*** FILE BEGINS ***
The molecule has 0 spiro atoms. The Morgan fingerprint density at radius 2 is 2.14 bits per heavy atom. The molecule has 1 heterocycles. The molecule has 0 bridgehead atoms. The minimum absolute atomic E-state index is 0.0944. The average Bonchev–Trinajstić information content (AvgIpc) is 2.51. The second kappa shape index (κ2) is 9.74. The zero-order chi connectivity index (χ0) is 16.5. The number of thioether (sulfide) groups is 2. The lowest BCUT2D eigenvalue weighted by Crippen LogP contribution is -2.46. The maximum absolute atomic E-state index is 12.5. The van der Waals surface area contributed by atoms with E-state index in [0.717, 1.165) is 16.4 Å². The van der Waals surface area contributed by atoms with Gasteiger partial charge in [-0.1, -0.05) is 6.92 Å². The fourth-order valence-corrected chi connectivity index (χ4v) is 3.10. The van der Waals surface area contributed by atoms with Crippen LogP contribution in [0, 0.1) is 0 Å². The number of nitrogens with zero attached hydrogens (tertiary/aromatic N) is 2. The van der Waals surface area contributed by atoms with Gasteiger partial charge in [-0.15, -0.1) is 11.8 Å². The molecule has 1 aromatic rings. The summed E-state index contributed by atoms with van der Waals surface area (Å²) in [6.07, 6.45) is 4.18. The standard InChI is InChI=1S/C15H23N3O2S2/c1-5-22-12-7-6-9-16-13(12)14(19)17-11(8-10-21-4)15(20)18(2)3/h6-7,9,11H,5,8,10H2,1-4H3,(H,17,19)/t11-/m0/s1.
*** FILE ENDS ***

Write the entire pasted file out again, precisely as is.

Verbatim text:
The molecule has 0 spiro atoms. The Morgan fingerprint density at radius 2 is 2.14 bits per heavy atom. The molecule has 1 heterocycles. The molecule has 0 bridgehead atoms. The minimum absolute atomic E-state index is 0.0944. The average Bonchev–Trinajstić information content (AvgIpc) is 2.51. The second kappa shape index (κ2) is 9.74. The zero-order chi connectivity index (χ0) is 16.5. The number of thioether (sulfide) groups is 2. The lowest BCUT2D eigenvalue weighted by Crippen LogP contribution is -2.46. The maximum absolute atomic E-state index is 12.5. The van der Waals surface area contributed by atoms with E-state index in [0.717, 1.165) is 16.4 Å². The van der Waals surface area contributed by atoms with Gasteiger partial charge in [-0.1, -0.05) is 6.92 Å². The fourth-order valence-corrected chi connectivity index (χ4v) is 3.10. The van der Waals surface area contributed by atoms with Crippen LogP contribution in [0, 0.1) is 0 Å². The number of nitrogens with zero attached hydrogens (tertiary/aromatic N) is 2. The van der Waals surface area contributed by atoms with Gasteiger partial charge in [-0.15, -0.1) is 11.8 Å². The molecule has 1 aromatic rings. The summed E-state index contributed by atoms with van der Waals surface area (Å²) in [6.07, 6.45) is 4.18. The standard InChI is InChI=1S/C15H23N3O2S2/c1-5-22-12-7-6-9-16-13(12)14(19)17-11(8-10-21-4)15(20)18(2)3/h6-7,9,11H,5,8,10H2,1-4H3,(H,17,19)/t11-/m0/s1.